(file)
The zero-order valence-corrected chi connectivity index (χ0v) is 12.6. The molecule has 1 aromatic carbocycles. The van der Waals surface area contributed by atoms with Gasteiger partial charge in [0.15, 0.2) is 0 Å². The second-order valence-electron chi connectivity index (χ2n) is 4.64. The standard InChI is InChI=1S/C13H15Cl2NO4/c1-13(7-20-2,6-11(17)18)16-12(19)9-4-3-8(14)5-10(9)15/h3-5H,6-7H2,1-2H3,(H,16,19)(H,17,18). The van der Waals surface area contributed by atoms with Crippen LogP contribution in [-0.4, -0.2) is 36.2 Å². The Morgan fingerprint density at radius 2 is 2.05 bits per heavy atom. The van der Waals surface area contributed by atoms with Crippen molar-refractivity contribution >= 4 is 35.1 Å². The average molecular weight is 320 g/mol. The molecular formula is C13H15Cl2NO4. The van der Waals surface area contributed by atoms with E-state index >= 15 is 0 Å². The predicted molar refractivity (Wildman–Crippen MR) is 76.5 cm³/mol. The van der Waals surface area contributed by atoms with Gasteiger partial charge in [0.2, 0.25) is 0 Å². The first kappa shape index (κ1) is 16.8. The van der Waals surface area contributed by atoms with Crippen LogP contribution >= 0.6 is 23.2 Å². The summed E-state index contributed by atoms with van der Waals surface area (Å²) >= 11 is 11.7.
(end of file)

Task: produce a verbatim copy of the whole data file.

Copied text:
The zero-order valence-corrected chi connectivity index (χ0v) is 12.6. The molecule has 1 aromatic carbocycles. The van der Waals surface area contributed by atoms with Gasteiger partial charge in [0.15, 0.2) is 0 Å². The second-order valence-electron chi connectivity index (χ2n) is 4.64. The standard InChI is InChI=1S/C13H15Cl2NO4/c1-13(7-20-2,6-11(17)18)16-12(19)9-4-3-8(14)5-10(9)15/h3-5H,6-7H2,1-2H3,(H,16,19)(H,17,18). The van der Waals surface area contributed by atoms with Crippen LogP contribution in [-0.4, -0.2) is 36.2 Å². The Morgan fingerprint density at radius 2 is 2.05 bits per heavy atom. The van der Waals surface area contributed by atoms with Crippen molar-refractivity contribution >= 4 is 35.1 Å². The average molecular weight is 320 g/mol. The molecular formula is C13H15Cl2NO4. The van der Waals surface area contributed by atoms with E-state index >= 15 is 0 Å². The predicted molar refractivity (Wildman–Crippen MR) is 76.5 cm³/mol. The van der Waals surface area contributed by atoms with Gasteiger partial charge in [0.2, 0.25) is 0 Å². The first kappa shape index (κ1) is 16.8. The van der Waals surface area contributed by atoms with Crippen LogP contribution >= 0.6 is 23.2 Å². The summed E-state index contributed by atoms with van der Waals surface area (Å²) >= 11 is 11.7.